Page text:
Shrimp Stir Fry with Snow Peas and Bell Pepper
For a long time, Danny wanted a wok. I resisted. Space in the kitchen and pantry is limited, and a wok won’t stand for being stuffed somewhere in a tight closet. Would we even use it often enough to make it worthwhile? If we’d gone this long without one, surely we didn’t need one soon.
Well, I caved. I made space for it, and we found a shrimp stir fry that made me happy the wok found its place here.
This recipe comes together in minutes, and it’s just as good when heated up the next day for lunch. Gotta love that.
We made it the first time according to the Times’ recipe and it was good, but we decided to make a few changes. There were too many snow peas for my taste, so we halved the amount and filled in the void with bright orange strips of bell pepper. Cashews were tossed in because I felt like their soft crunch belonged. Black pepper went in because I don’t have white pepper.
If you’ve been considering buying a wok and go for it, just remember to treat it like a cast iron skillet. Try to avoid soap and abrasive sponges or brushes. Treat it with oil after rinsing it clean with hot water. If you don’t have a wok, use a frying pan at least 12 inches in diameter with sides about 2 or 3 inches high.
Also, stick with vegetable oil at first. We tried canola oil and it caught fire as soon as it hit the wok.
shrimp stir fry with snow peas and bell pepper
Have all your ingredients chopped and measured before heating up the wok, and this meal comes together in minutes. Serve it with warm white jasmine rice. If you like spice, stir in a teaspoon of Sriracha or crushed red pepper in with the garlic and ginger. Leftovers the next day were still good. Just make sure to store the rice and stir fry separately overnight. Oh, and don’t throw out those shells after peeling the shrimp. They make a great stock for shrimp bisque.
1 tablespoon salt, plus 1/4 teaspoon salt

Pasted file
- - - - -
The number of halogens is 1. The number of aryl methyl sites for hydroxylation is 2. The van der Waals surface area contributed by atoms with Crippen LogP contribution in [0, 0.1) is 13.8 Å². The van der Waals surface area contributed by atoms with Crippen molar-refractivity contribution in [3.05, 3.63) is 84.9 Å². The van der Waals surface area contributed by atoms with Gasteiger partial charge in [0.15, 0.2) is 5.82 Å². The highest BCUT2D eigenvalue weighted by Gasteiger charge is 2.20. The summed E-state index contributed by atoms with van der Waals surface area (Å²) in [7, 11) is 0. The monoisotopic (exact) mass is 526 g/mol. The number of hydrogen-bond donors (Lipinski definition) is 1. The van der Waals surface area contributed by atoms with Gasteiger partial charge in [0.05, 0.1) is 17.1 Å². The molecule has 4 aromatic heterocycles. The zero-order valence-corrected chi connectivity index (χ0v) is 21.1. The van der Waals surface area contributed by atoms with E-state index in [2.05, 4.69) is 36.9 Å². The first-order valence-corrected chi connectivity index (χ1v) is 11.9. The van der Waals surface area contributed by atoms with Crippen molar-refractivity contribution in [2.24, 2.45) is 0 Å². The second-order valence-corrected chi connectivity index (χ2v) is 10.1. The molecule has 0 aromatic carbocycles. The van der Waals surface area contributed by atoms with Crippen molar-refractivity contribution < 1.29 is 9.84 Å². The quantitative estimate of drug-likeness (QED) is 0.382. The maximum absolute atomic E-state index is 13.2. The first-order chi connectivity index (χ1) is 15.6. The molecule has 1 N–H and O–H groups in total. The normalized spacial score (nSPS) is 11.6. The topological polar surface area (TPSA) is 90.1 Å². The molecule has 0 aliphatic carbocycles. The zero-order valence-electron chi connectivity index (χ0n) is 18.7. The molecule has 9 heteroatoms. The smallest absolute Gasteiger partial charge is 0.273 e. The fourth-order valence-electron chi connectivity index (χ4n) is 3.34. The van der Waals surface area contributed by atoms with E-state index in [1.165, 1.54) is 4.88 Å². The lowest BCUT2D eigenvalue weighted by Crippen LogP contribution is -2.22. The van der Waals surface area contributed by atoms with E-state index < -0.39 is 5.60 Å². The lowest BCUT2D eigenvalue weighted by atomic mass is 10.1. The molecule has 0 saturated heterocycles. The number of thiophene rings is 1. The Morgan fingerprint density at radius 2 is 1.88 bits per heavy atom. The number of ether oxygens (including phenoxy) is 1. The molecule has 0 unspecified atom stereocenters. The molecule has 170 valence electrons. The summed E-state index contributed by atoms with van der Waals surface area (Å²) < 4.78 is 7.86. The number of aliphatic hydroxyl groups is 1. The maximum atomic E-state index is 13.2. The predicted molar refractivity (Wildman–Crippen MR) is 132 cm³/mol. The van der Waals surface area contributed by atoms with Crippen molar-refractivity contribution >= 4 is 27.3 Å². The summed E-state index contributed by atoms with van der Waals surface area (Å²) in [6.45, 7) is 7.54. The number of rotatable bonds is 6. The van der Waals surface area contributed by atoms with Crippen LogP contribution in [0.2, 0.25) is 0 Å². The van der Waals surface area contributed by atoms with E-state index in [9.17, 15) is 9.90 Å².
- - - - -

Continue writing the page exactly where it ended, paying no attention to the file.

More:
1 pound large shrimp, peeled and deveined
1/3 cup chicken broth
2 teaspoons rice wine or dry sherry
1 1/2 teaspoons soy sauce
1 1/2 teaspoons cornstarch
3/4 teaspoon sugar
1/8 teaspoon black pepper
1 tablespoon vegetable oil, plus 2 teaspoons
2 tablespoons minced garlic
1 teaspoon minced ginger
3 ounces (1 cup) snow peas, ends removed
3 ounces (1 small) orange bell pepper, cut into long strips
1 scallion, chopped
1/4 cup lightly salted cashews
warm jasmine rice
Stir 2 cups cold water and 1 tablespoon salt in a large bowl until the salt dissolves. Add shrimp and let stand five minutes. Rinse the shrimp under cold running water and set them down on paper towels to dry, patting them with another paper towel.
Combine broth, rice wine, soy sauce, cornstarch, sugar, and pepper in a bowl.
Heat a wok over high heat. It’s ready when a few drops of water vaporize in a couple of seconds. Add 1 tablespoon oil and move the wok to swirl the oil around the sides. It may start to get smoky. Toss in the shrimp and stir frequently with a wooden spatula to fry them for 1 minute or until they just turn pink. Add the remaining 2 teaspoons oil with garlic and ginger. Stir fry that for 5 seconds. Throw in the snow peas, bell pepper and the remaining 1/4 teaspoon salt, and fry for 1 more minute.
Stir the cornstarch mixture and add it to the wok. Swirl it around until it comes to a boil. Stir fry for about another 30 seconds, enough to cook the shrimp through and thicken the sauce. Stir in the scallions and cashews. Serve over rice.
Serves 4. Adapted from The New York Times